Bizarre and mysterious stellar objects, studying black holes keeps astronomers up all night. One of the more puzzling mysteries of these unique objects are gigantic flares of X-rays (relativistic jets) detected erupting from disks of hot, glowing dust surrounding them. X-ray flares astronomers are presently studying in order to better understand these enigmatic, yet strangely attractive stellar objects.
Astronomers observing supermassive black holes using NASA’s Swift spacecraft and Nuclear Spectroscopic Telescope Array (NuSTAR) recently caught one in the middle of a gigantic X-ray flare. After analysis, they discovered this particular flare appeared to be a result of theCorona surrounding the supermassive black hole – region of highly energetic particles – being launched into space. A result making scientists and astronomers rethink their theories on how relativistic jets are created and sustained.
This result suggests to scientists that supermassive black holes emit X-ray flares when highly energized particles (Coronas) are launched away from the black hole. In this particular case, X-ray flares traveling at 20 percent of the speed of light, and directly pointing toward Earth. The ejection of the Corona caused the X-ray light emitted to brighten a little in an effect called relativistic Doppler boosting. This slightly brighter X-ray light has a different spectrum due to the motion of the Corona, which helped astronomers detect this unusual phenomenon leaving the disk of dust and gas surrounding this supermassive black hole.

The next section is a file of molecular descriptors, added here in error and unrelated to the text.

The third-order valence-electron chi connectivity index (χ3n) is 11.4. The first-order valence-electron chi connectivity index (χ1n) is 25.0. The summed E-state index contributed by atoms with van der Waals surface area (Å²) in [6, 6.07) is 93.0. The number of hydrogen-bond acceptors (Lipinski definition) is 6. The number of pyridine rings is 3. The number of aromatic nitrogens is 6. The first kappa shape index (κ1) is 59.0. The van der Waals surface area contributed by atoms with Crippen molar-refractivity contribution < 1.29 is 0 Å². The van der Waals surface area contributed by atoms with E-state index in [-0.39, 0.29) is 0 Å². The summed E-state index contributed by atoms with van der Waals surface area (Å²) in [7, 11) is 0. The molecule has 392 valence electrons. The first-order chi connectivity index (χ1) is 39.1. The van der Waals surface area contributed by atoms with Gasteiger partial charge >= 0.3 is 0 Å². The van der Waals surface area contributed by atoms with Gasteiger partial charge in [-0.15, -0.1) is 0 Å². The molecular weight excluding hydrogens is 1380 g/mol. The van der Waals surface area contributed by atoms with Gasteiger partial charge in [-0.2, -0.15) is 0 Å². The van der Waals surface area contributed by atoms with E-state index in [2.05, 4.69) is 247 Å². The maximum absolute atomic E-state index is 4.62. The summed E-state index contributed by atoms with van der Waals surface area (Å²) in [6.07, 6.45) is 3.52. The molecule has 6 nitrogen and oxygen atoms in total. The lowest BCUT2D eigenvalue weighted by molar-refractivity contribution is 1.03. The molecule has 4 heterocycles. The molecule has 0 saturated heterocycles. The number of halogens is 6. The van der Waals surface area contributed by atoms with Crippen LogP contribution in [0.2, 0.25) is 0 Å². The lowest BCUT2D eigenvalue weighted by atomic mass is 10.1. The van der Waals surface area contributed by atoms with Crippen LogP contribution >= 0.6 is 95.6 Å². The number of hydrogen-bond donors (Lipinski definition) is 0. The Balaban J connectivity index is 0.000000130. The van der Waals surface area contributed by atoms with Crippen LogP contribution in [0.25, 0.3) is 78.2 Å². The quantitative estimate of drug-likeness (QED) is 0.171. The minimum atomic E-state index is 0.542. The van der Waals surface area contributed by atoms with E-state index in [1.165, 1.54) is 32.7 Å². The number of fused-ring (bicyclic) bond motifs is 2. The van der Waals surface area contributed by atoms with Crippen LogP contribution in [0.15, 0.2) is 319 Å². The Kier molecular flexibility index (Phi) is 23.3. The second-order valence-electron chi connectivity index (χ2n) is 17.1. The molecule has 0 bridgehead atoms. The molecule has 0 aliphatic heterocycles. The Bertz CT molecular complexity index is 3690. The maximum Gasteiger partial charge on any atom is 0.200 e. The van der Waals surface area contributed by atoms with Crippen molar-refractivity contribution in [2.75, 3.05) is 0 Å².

“This is the first time we have been able to link the launching of the Corona to a flare,” said Dan Wilkins of Saint Mary’s University in Halifax, Canada, lead author of a new paper on the results appearing in the Monthly Notices of the Royal Astronomical Society. “This will help us understand how supermassive black holes power some of the brightest objects in the universe.“